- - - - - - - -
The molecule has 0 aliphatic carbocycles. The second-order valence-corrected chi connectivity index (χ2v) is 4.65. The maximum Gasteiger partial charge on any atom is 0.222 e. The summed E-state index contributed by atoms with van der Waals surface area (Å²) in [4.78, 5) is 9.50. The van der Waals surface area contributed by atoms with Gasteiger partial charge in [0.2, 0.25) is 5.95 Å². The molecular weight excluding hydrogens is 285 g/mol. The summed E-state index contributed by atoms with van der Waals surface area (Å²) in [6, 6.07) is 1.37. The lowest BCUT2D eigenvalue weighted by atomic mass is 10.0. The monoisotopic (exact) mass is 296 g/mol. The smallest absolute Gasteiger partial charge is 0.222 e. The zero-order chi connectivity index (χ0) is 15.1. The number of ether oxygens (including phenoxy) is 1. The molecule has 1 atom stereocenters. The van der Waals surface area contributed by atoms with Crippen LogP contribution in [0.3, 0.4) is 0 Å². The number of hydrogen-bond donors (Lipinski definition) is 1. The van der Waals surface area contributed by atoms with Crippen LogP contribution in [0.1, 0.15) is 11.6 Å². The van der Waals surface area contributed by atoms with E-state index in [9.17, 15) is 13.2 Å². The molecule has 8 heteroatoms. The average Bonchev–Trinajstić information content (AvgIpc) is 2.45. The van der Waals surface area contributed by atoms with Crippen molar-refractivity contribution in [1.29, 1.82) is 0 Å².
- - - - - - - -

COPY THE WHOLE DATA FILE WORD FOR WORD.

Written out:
The molecule has 0 aliphatic carbocycles. The second-order valence-corrected chi connectivity index (χ2v) is 4.65. The maximum Gasteiger partial charge on any atom is 0.222 e. The summed E-state index contributed by atoms with van der Waals surface area (Å²) in [4.78, 5) is 9.50. The van der Waals surface area contributed by atoms with Gasteiger partial charge in [0.2, 0.25) is 5.95 Å². The molecular weight excluding hydrogens is 285 g/mol. The summed E-state index contributed by atoms with van der Waals surface area (Å²) in [6, 6.07) is 1.37. The lowest BCUT2D eigenvalue weighted by atomic mass is 10.0. The monoisotopic (exact) mass is 296 g/mol. The smallest absolute Gasteiger partial charge is 0.222 e. The zero-order chi connectivity index (χ0) is 15.1. The number of ether oxygens (including phenoxy) is 1. The molecule has 1 atom stereocenters. The van der Waals surface area contributed by atoms with Crippen LogP contribution in [0.3, 0.4) is 0 Å². The number of hydrogen-bond donors (Lipinski definition) is 1. The van der Waals surface area contributed by atoms with Crippen LogP contribution in [0.1, 0.15) is 11.6 Å². The van der Waals surface area contributed by atoms with E-state index in [9.17, 15) is 13.2 Å². The molecule has 8 heteroatoms. The average Bonchev–Trinajstić information content (AvgIpc) is 2.45. The van der Waals surface area contributed by atoms with Crippen molar-refractivity contribution in [1.29, 1.82) is 0 Å².